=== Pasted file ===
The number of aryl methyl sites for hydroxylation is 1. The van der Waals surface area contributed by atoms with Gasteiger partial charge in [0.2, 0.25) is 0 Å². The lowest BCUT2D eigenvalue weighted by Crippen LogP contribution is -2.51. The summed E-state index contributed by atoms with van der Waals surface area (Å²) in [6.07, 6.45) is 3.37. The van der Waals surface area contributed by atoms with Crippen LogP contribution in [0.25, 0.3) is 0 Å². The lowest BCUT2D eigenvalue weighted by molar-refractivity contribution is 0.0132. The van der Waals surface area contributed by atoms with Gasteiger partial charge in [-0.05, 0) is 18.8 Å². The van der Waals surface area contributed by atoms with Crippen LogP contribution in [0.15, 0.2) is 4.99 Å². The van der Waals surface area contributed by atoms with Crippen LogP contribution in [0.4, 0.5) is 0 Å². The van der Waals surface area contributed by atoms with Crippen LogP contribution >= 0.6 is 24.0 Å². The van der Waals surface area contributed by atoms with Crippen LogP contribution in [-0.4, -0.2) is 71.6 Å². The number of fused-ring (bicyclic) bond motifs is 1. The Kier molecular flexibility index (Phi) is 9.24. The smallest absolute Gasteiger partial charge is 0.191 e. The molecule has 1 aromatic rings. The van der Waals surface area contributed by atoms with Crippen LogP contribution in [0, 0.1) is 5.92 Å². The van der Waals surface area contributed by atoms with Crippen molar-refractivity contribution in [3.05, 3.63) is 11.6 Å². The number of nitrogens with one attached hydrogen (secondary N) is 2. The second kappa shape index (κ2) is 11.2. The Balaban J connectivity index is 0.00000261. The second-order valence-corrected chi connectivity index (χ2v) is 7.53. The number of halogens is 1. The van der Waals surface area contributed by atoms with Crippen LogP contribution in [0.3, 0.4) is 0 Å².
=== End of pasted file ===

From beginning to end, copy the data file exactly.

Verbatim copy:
The number of aryl methyl sites for hydroxylation is 1. The van der Waals surface area contributed by atoms with Gasteiger partial charge in [0.2, 0.25) is 0 Å². The lowest BCUT2D eigenvalue weighted by Crippen LogP contribution is -2.51. The summed E-state index contributed by atoms with van der Waals surface area (Å²) in [6.07, 6.45) is 3.37. The van der Waals surface area contributed by atoms with Crippen LogP contribution in [0.25, 0.3) is 0 Å². The lowest BCUT2D eigenvalue weighted by molar-refractivity contribution is 0.0132. The van der Waals surface area contributed by atoms with Gasteiger partial charge in [-0.05, 0) is 18.8 Å². The van der Waals surface area contributed by atoms with Crippen LogP contribution in [0.15, 0.2) is 4.99 Å². The van der Waals surface area contributed by atoms with Crippen LogP contribution in [0.4, 0.5) is 0 Å². The van der Waals surface area contributed by atoms with Crippen LogP contribution >= 0.6 is 24.0 Å². The van der Waals surface area contributed by atoms with Crippen LogP contribution in [-0.4, -0.2) is 71.6 Å². The number of fused-ring (bicyclic) bond motifs is 1. The Kier molecular flexibility index (Phi) is 9.24. The smallest absolute Gasteiger partial charge is 0.191 e. The molecule has 1 aromatic rings. The van der Waals surface area contributed by atoms with Crippen LogP contribution in [0, 0.1) is 5.92 Å². The van der Waals surface area contributed by atoms with Crippen molar-refractivity contribution in [3.05, 3.63) is 11.6 Å². The number of nitrogens with one attached hydrogen (secondary N) is 2. The second kappa shape index (κ2) is 11.2. The Balaban J connectivity index is 0.00000261. The second-order valence-corrected chi connectivity index (χ2v) is 7.53. The number of halogens is 1. The van der Waals surface area contributed by atoms with Crippen LogP contribution in [0.3, 0.4) is 0 Å².